the explanation of the passage, " Prepare ye the way of theLord, make straight in the desert a highway for our God ; "for the ew Testament again and again refers this to theBaptist and his ministry. The object of the coming of theBaptist and the mission of the Messiah, whom he heralded,was the manifestation of divine glory. Observe the fifthverse : ** The glory of the Lord shall be revealed, and allflesh shall see it together : for the mouth of the Lord hath,spoken it." Well, what next ? Was it needful to mentionman's mortality in this connection ? We think not. Butthere is much more appropriateness in the succeeding verses,if we see their deeper meaning. Do they not mean this ?In order to make room for the display of the divine gloryin Christ Jesus and his salvation, there would come a with-ering of all the glory wherein man boasts himself : the fleshshould be seen in its true nature as corrupt and dying, andthe grace of God alone should be exalted. This would beseen under the ministiy of John the Baptist first, and shouldbe the preparatory work of the Holy Ghost in men's hearts,in all time, in order that the glory of the Lord should be t^vealed and human pride be forever conioxxudeOuS64 THE WTTHERIa WOBK OFThe Spirit blows upon the flesh, and that which seemedvigorous becomes weak, that which was fair to look upon issmitten with decay ; the true natore of the flesh is thus discov-ered, its deceit is laid bare, its power is destroyed, and thereis space for the dispensation of the ever-abiding word, and forthe rule of the Great Shepherd, whose words are spirit andlife Tliere is a withering wrought by the Spirit which isIhe preparation for the sowing and implanting by which sal-vation is wrought.The withering before the sowing was very marvellouslyfulfilled in the preaching of John the Baptist. Most appro-priately he carried on his ministry in the desert, for a spir-itual desert was all around him ; he was the voice of onecrying in the wilderness. It was not his work to plant, butto hew down. The fleshy religion of the Jews was then inits prime. Phariseeism stalked through the streets in allitspomp ; men complacently rested in outward ceremoniesonly, and spiritual religion was at the lowest conceivableebb. Here and there might be found a Simeon and an Anna,but for the most part men knew nothing of spiritual religion,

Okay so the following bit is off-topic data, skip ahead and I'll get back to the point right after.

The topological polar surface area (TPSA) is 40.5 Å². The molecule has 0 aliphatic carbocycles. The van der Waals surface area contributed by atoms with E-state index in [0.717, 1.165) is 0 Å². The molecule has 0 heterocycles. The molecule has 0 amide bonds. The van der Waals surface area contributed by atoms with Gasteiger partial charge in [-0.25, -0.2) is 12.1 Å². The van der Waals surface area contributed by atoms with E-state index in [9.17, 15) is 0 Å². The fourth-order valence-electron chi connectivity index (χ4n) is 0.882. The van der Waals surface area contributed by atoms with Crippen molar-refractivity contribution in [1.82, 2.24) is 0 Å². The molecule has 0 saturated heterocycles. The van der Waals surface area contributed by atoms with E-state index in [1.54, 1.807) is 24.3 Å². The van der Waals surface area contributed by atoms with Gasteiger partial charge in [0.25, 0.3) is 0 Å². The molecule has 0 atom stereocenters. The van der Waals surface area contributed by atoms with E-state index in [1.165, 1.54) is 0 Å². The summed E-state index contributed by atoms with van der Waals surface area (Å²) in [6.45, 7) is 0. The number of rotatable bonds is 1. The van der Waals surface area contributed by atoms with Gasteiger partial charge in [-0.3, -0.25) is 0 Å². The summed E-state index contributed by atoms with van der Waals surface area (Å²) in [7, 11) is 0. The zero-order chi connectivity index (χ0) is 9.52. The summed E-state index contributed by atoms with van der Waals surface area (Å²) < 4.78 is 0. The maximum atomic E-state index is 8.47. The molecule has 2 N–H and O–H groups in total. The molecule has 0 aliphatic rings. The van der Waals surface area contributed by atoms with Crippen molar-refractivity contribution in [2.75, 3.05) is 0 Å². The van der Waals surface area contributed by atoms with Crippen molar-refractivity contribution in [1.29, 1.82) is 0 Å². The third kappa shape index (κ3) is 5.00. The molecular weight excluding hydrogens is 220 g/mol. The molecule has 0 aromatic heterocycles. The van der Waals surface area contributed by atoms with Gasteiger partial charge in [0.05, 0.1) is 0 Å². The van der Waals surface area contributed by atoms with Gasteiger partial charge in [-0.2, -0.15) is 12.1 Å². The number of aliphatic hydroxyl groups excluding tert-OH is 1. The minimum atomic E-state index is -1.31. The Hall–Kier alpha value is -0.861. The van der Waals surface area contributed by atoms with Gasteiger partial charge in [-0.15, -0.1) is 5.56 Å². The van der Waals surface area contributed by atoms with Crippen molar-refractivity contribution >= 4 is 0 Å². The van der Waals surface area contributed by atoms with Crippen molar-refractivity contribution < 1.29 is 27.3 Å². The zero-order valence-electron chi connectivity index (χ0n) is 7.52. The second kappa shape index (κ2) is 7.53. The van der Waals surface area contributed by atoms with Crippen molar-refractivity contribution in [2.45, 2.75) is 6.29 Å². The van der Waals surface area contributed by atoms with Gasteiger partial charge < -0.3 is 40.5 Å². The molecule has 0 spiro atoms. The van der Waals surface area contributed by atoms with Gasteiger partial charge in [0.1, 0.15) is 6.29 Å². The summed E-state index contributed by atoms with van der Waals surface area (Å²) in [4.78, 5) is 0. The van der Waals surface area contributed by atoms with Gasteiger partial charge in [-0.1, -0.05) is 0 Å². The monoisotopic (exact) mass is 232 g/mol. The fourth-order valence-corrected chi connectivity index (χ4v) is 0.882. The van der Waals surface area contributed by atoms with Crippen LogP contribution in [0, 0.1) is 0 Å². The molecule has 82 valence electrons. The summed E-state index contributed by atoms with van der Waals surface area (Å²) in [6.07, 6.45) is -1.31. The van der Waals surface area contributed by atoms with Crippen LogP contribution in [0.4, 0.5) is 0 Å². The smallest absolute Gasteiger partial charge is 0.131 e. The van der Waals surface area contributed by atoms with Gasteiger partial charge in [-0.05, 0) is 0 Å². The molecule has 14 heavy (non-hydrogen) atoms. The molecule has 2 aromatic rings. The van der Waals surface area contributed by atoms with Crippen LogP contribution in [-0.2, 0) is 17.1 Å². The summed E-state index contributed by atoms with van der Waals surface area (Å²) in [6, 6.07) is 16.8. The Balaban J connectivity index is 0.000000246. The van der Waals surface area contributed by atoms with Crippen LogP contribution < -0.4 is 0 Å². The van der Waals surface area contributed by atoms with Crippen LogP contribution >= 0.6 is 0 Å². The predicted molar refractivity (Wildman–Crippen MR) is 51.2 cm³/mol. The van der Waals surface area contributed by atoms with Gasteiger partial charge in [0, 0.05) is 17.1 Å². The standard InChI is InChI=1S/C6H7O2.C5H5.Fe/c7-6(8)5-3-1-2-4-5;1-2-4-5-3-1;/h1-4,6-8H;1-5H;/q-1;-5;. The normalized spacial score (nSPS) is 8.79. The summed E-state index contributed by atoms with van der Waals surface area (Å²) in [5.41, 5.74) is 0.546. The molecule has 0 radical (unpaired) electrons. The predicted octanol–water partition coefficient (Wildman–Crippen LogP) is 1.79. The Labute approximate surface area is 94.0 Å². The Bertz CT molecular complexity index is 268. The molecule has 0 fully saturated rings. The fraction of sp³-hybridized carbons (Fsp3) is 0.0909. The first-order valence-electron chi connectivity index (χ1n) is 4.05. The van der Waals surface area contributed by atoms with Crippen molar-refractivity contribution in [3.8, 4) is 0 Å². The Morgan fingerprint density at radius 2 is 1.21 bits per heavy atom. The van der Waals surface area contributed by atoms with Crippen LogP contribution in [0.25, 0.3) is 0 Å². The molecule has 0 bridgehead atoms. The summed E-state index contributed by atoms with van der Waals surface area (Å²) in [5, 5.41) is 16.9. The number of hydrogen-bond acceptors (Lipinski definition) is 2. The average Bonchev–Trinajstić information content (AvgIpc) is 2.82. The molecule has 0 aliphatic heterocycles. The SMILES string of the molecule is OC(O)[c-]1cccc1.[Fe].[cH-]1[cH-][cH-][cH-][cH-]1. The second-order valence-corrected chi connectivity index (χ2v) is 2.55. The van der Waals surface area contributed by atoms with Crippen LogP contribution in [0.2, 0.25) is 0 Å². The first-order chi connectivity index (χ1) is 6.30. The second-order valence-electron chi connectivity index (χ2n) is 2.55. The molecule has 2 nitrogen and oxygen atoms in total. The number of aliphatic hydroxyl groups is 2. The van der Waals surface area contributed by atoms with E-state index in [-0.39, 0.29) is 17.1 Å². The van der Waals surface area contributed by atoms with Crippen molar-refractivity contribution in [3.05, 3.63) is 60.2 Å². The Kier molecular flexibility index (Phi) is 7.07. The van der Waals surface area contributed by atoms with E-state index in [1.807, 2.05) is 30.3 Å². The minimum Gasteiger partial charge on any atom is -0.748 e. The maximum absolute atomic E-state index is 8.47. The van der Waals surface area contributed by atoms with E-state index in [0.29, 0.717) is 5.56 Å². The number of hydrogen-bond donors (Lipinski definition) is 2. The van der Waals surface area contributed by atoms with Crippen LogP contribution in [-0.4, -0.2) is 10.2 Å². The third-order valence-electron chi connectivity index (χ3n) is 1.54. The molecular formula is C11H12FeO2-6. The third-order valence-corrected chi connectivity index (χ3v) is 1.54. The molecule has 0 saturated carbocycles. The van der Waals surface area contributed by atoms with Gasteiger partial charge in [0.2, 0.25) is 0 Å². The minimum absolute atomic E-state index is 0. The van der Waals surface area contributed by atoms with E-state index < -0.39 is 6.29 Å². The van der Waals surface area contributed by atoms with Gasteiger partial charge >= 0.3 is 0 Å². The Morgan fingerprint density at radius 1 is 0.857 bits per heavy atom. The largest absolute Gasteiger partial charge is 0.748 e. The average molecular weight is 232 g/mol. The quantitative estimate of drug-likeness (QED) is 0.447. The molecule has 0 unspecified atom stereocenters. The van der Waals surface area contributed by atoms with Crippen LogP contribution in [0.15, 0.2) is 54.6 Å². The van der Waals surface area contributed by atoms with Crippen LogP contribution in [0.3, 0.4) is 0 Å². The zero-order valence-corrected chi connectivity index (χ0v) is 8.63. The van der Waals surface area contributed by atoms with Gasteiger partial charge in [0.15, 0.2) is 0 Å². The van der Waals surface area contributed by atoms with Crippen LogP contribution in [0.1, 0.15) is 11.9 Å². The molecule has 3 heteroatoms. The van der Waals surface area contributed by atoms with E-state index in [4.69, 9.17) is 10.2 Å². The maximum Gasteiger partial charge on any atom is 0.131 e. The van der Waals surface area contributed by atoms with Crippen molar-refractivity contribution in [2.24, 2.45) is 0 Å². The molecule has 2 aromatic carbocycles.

but said in their hearts : " We have Abraham to our father,and this is enough. " What a stir he made when he calledthe lordly Pharisees a generation of vipers I How he shook the nation with the declaration, " ow also the axe is laidunto the root of the trees I " Stem as Elias, his work wasto level the mountains, and lay low every lofty imagination.That word, " Repent," was as a scorching wind to the ver-dure of self-righteousness, a killing blast for the confidenceof ceremonialism. His food and his dress called for fastingand mourning. The outward token of his ministry declaredthe death amid which he preached, as he buried in the Wa-ters of Jordan those who came to him. " Ye must die andbe buried, even as he who is to come will save by death andburial." This was the meaning of the emblem which he setbefore the crowd. His typical act was as thorough in itsteaebiog as were his words ; and a&\i \i\vdX^exe not enough, ht\ — -^^^THE HOLY SPIRIT. 365warned them of a yet more searching and trying baptismwith the Holy Ghost and with lire, and of the coming of onewhose fan was in his hand, thoroughly to purge his floor.The Spirit in John blew as the rougli north wind, searchingand witliering, and made him to be a destroyer of the "a ingloryings of a fleshly religion, that the spiritual faith mightbe established.When our Lord himself actually appeared, he came intoa "w ithered land, whose glories had all departed. Old Jesse'sstem was bare, and our Lord was the branch which grewout of his root. The sceptre had departed from Judah, andthe lawgiver from between his feet, when Shiloh came. Analien sat on David's throne, and the Roman called the cov-enant-land his own. The lamp of prophecy burned but dimly,even if it had not utterly gone out. o Isaiah had arisenof late to console them, nor even a Jeremiah to lament theirapostacy. The whole economy of Judaism was as a worn-out vesture ; it had waxed old, and was ready to vanish away.The priesthood was disarranged. Luke tells us that Annasand Caiaphas were high priests that year — two in a year orat once, a strange setting aside of the laws of Moses. Allthe dispensation which gathered around the visible, or asPaul calls it, the " worldly " sanctuary, was coming to a